We have talked about how tax liens are handled by the Franchise Tax Board and the Board of Equalization in past blog posts. Now we would like to take up the final taxing authority you deal with as a business owner in the state of California: the Employment Development Department, or EDD.
First, here is a definition of what this agency is responsible for.
Defining the Employment Development Department
The Employment Development Department (EDD) is the largest tax agency in California and the largest state department. It is responsible for administering and collecting payroll tax, unemployment, and state disability insurance for California employees. The collection offices are often based locally and contact customers, vendors, and other third parties.
What can it do? The EDD can levy bank accounts, redirect incoming accounts receivables, file liens, and seize assets.
What Is the Difference Between EDD Liens and Other Tax Liens?
All taxing agencies, from the IRS to the Franchise Tax Board can issue tax liens. However, the EDD will accept payment in cash, which the other agencies will not do. That’s a big plus for business owners.
On the minus side, the EDD also files a state lien in every instance of an approved installment agreement with the agency. Any refunds you are to receive from any other state agency will automatically be applied to your unpaid payroll taxes. Furthermore, the EDD has the right to place a lien on any employer who does not submit required payroll taxes. However, it cannot issue a lien for non-payment of income tax or sales tax.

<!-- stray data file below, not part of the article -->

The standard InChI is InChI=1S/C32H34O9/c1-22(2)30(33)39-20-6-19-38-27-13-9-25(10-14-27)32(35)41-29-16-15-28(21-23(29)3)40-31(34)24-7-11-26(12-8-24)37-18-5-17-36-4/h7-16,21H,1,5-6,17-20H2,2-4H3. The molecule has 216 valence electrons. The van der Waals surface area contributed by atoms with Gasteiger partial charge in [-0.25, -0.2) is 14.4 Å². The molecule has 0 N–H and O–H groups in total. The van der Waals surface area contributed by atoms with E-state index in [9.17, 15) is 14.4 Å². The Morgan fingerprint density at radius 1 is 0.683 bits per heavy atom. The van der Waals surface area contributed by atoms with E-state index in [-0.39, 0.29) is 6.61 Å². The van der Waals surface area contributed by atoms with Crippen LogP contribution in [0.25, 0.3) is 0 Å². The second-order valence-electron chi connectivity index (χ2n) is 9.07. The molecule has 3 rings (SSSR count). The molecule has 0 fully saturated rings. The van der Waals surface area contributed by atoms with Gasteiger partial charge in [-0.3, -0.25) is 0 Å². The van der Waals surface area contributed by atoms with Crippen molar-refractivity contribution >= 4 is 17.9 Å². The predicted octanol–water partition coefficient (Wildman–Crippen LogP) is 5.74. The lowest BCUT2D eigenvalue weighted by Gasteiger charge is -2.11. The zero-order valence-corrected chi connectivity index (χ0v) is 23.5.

What Are the Liens Against?
The EDD places liens against:
“…all property rights and rights to property whether real or personal, tangible or intangible, including all subsequent acquired property and rights to property belonging to the taxpayer.”
In other words, pretty much anything and everything you own. The EDD can issue a Notice of Levy on credits or personal property of any delinquent account, active or inactive.
The EDD’s Lien Process
First, the EDD sends out Employer Account Statements when employers owe past due payroll tax or do not submit quarterly or annual reports when they are due. Then, if the employer does not file and pay liabilities, he or she become subject to a state tax lien.
The lien encumbers all property; not just your business or bank accounts but so-called intangible property, meaning property with no physical existence. This includes:
- Patents and patent applications
- Notes and other debt instruments
- Lease agreements
- Other instruments of property ownership
You will be unable to sell or otherwise dispose of any property for funds to pay your past due taxes.
How to Deal with the Situation
The absolute first thing to do is to contact the EDD at once if you cannot pay the liability in full. Then begin looking into obtaining a commercial loan or other means to pay the tax debt, before the EDD issues a lien.
The California Unemployment Insurance Code does not provide for installment payment agreements. However, if you can show that immediate and full payment of payroll taxes would create a financial hardship and there is no other method of payment available, you can request an installment agreement with the EDD.
A hearing officer will determine if any withholding order should be upheld, modified, or released.